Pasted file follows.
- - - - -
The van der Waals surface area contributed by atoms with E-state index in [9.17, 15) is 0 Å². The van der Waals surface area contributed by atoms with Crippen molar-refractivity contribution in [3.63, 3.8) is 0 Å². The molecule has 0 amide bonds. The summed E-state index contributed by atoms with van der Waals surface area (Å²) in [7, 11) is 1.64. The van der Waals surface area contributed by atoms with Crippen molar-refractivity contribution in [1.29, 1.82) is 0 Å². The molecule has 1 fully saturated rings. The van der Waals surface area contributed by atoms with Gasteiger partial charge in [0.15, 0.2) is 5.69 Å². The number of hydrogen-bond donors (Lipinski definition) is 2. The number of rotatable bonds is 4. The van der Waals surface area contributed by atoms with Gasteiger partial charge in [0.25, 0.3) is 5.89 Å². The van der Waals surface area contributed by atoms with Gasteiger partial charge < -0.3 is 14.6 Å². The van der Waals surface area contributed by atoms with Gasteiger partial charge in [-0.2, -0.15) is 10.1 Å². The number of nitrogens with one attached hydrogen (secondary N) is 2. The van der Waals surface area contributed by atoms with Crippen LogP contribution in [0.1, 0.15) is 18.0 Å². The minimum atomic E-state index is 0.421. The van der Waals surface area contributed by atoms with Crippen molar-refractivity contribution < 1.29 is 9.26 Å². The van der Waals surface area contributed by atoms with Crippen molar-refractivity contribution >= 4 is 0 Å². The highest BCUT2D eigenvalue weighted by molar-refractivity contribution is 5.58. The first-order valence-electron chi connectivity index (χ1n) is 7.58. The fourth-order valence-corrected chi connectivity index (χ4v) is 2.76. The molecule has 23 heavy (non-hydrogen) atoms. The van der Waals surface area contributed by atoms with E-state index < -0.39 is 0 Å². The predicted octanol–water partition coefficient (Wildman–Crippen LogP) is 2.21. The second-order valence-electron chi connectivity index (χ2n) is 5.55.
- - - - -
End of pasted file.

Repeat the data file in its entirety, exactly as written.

The van der Waals surface area contributed by atoms with E-state index in [9.17, 15) is 0 Å². The van der Waals surface area contributed by atoms with Crippen molar-refractivity contribution in [3.63, 3.8) is 0 Å². The molecule has 0 amide bonds. The summed E-state index contributed by atoms with van der Waals surface area (Å²) in [7, 11) is 1.64. The van der Waals surface area contributed by atoms with Crippen molar-refractivity contribution in [1.29, 1.82) is 0 Å². The molecule has 1 fully saturated rings. The van der Waals surface area contributed by atoms with Gasteiger partial charge in [0.15, 0.2) is 5.69 Å². The number of hydrogen-bond donors (Lipinski definition) is 2. The number of rotatable bonds is 4. The van der Waals surface area contributed by atoms with Gasteiger partial charge in [0.25, 0.3) is 5.89 Å². The van der Waals surface area contributed by atoms with Gasteiger partial charge < -0.3 is 14.6 Å². The van der Waals surface area contributed by atoms with Gasteiger partial charge in [-0.2, -0.15) is 10.1 Å². The number of nitrogens with one attached hydrogen (secondary N) is 2. The van der Waals surface area contributed by atoms with Crippen LogP contribution in [0.1, 0.15) is 18.0 Å². The minimum atomic E-state index is 0.421. The van der Waals surface area contributed by atoms with Crippen molar-refractivity contribution < 1.29 is 9.26 Å². The van der Waals surface area contributed by atoms with Crippen molar-refractivity contribution >= 4 is 0 Å². The highest BCUT2D eigenvalue weighted by molar-refractivity contribution is 5.58. The first-order valence-electron chi connectivity index (χ1n) is 7.58. The fourth-order valence-corrected chi connectivity index (χ4v) is 2.76. The molecule has 23 heavy (non-hydrogen) atoms. The van der Waals surface area contributed by atoms with E-state index < -0.39 is 0 Å². The predicted octanol–water partition coefficient (Wildman–Crippen LogP) is 2.21. The second-order valence-electron chi connectivity index (χ2n) is 5.55.